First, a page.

KILLEEN, TX — The I'mPossible Paradigm Shifters Teen Center is a dream that's slowly becoming a reality for Vantonio Fraley.
He’s the first person from his family to graduate not only high school but college too. After his days as an athlete ended in 2013, he decided it was time to return home and change his community for the better.
Having grown up in Killeen, Fraley felt a teen center is a necessity to keep kids out of trouble and teach them valuable life skills.
“From eighth grade, we left the Boys and Girls Club, and the only thing that was left was to sneak into the adult clubs, so that’s what we did," he said.
When you're sneaking around, trouble is easy to find, especially when there isn't much to do. Fraley says this was true when he was a kid and even today.
“I got back here and a lot of teens were being killed, and I wanted to do something about that and see what I could offer,” he said.
It's an idea that's eight years in the making. The I'mPossible Paradigm Shifters Teen Center is what he could offer, a place for kids in Killeen to explore their interests and develop skills.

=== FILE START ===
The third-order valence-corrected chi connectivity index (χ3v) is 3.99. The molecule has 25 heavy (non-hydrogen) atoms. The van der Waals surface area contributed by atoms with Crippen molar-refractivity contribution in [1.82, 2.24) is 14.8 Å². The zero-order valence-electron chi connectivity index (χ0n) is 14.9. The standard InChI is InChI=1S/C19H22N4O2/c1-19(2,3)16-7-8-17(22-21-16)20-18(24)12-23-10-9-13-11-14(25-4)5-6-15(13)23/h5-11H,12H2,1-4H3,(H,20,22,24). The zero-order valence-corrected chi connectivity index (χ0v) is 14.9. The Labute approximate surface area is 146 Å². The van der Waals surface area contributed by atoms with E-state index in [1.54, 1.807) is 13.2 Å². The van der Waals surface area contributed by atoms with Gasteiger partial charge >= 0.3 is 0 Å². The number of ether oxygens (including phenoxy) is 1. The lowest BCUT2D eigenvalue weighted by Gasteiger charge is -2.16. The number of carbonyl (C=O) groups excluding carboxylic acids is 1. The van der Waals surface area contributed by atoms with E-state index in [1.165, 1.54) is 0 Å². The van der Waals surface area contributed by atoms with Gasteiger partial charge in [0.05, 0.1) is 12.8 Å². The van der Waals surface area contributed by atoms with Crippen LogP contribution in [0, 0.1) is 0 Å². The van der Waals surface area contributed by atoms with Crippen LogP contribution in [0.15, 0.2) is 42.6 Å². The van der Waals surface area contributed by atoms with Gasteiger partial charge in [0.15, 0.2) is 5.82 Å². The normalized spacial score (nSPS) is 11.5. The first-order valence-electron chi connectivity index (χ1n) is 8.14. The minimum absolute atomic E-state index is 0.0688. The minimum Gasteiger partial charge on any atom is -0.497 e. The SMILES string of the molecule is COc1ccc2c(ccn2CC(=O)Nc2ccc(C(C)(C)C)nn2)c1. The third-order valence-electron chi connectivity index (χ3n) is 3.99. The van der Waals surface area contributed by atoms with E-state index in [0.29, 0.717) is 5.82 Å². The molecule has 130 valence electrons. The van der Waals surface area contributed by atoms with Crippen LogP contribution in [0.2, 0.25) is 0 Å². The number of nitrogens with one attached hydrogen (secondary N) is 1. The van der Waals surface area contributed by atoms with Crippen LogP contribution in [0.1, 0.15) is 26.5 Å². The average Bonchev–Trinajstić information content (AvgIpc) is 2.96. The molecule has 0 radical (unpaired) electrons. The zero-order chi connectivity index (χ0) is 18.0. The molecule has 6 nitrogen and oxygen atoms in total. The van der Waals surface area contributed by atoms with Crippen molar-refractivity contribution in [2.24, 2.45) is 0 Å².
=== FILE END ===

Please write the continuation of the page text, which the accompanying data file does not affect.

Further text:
“You want to make music? You want to design clothes? You want to own a boutique? Guess what? We have plenty of local people here that can teach you the basics of those skill sets,” said Fraley.
For years the Killeen native has been mentoring kids, and believes it only takes a moment to leave a long-lasting impact on a child.
“It’s life-changing for those teens, little do we know,” explained Fraley.
“When I’m having problems, so you know I can call and get advice about something before I do the wrong thing, you know, someone that’s there a listen when no one else is,” said Rodriguez Maxwell.
The 19-year-old is someone Fraley has taken under his wing.
"It’s a place, you know, where we can hang out and get to know each other instead of being in the streets. You know, where it’s more safer and we can be around people that are doing the same things as you,” he said.
Maxwell is even taking on the role of mentor once the center opens.
“I’m into fashion and doing designs and things like tha,t so that will be cool being able to help people out with doing that,” he said.
Fraley says seeing Maxwell's success and his dream unfold in real time means everything.
"It’s been life-changing. It’s been everything. I don’t know if I’m really helping the community or the kids as much as I’m helping myself," he added.
Fraley said he hopes to have a team solidified soon so he can have a soft opening come September. They are hosting their second annual charity golf tournament to bring awareness to military veterans.